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Cost-Effectiveness of Psychotherapy for Cluster C Personality Disorders: A Decision-Analytic Model in The Netherlands
Objective: To conduct a formal economic evaluation of various dosages of psychotherapy for patients with avoidant, dependent, and obsessive-compulsive (ie, cluster C) personality disorders (Structured Interview for DSM-IV Personality criteria).
Method: We developed a decision-analytic model to assess the cost-effectiveness of 5 dosages of psychotherapy (ie, long-term outpatient psychotherapy, short-term and long-term day hospital psychotherapy, and short-term and long-term inpatient psychotherapy) over a 5-year time horizon in terms of cost per recovered patient-year and cost per quality-adjusted life-year (QALY). Model parameters were estimated using data from 466 patients with cluster C personality disorders who were admitted to 6 specialist centers of psychotherapy in The Netherlands and assigned to 1 of the 5 treatment groups. Probabilistic analysis was conducted to explore the stability of results over uncertain data ranges. Analyses were conducted from both societal and payer perspectives.
Results: From the societal perspective and below a threshold of €2,637 (US $3,351.92) per recovered patient-year, short-term day hospital psychotherapy resulted in the highest level of benefit for its cost; above the threshold, short-term inpatient psychotherapy was the most cost-effective choice. In terms of cost per QALY, this switch point was at a threshold value of €16,570 (US $21,062.29) per QALY. From the payer perspective, the optimal strategy changed from short-term day hospital psychotherapy to short-term inpatient psychotherapy at threshold values of €9,874 (US $12,550.94) per recovered patient-year and €66,302 (US $84,277.13) per QALY.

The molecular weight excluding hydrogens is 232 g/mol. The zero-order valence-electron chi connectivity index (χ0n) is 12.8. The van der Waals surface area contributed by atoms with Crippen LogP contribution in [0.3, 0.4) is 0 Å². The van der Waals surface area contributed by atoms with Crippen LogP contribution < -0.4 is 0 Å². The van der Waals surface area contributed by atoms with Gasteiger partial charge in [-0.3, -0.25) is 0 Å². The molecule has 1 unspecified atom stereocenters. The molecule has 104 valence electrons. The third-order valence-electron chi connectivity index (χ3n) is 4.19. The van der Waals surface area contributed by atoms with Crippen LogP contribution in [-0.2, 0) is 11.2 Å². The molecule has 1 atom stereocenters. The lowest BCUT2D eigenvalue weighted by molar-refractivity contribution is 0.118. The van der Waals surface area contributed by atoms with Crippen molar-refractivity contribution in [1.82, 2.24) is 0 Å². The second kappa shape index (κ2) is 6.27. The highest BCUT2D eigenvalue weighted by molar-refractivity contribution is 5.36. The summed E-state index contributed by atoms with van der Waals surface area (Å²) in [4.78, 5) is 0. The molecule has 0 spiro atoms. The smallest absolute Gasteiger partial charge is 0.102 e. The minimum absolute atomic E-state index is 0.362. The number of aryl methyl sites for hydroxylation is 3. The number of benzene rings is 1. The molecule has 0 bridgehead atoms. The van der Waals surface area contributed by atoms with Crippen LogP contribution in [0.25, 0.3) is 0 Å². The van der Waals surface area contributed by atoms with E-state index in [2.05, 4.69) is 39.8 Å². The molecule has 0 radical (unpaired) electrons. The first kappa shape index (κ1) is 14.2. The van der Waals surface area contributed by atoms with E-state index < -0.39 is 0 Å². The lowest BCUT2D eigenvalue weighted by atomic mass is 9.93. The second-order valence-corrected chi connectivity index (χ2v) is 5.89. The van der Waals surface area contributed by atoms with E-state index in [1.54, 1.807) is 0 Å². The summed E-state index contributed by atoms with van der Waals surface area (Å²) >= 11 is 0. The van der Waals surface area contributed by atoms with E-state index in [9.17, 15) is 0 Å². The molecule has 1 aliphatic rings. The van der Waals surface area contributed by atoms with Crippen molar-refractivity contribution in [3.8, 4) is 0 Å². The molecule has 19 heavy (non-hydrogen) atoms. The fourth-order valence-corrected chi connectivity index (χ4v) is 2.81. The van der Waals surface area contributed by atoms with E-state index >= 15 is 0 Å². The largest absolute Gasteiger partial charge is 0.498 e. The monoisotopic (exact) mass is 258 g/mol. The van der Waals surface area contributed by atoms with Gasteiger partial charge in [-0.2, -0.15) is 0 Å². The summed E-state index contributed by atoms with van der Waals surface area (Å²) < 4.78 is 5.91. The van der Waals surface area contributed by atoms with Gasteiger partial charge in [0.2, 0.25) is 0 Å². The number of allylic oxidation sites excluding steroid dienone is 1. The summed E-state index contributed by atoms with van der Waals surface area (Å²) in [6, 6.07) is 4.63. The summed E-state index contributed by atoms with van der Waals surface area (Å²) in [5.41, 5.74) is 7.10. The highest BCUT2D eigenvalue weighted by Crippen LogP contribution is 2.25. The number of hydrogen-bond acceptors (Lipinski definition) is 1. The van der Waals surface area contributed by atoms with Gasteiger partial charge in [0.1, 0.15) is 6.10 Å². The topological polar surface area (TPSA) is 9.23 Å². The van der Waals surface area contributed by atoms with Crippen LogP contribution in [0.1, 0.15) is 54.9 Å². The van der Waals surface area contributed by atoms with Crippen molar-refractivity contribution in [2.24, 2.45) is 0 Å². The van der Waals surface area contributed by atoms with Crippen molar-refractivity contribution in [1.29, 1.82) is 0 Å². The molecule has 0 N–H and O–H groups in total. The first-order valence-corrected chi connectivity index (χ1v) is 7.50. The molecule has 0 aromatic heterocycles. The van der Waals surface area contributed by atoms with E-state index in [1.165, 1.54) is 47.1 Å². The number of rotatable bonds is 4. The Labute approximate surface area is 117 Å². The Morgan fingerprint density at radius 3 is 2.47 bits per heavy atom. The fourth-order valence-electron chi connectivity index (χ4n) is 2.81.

Conclusions: This study indicates that short-term day hospital psychotherapy and short-term inpatient psychotherapy are the most cost-effective treatment strategies for patients with cluster C personality disorders. The ultimate selection depends on what cost-effectiveness threshold is considered acceptable and what perspective is adopted.
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J Clin Psychiatry
Submitted: March 20, 2009; accepted August 3, 2009.
Online ahead of print: October 5, 2010 (doi:10.4088/JCP.09m05228blu).
Corresponding author: Djøra I. Soeteman, PhD, Viersprong Institute for Studies on Personality Disorders (VISPD), PO Box 7, 4660 AA Halsteren, The Netherlands (DSoetema@hsph.harvard.edu).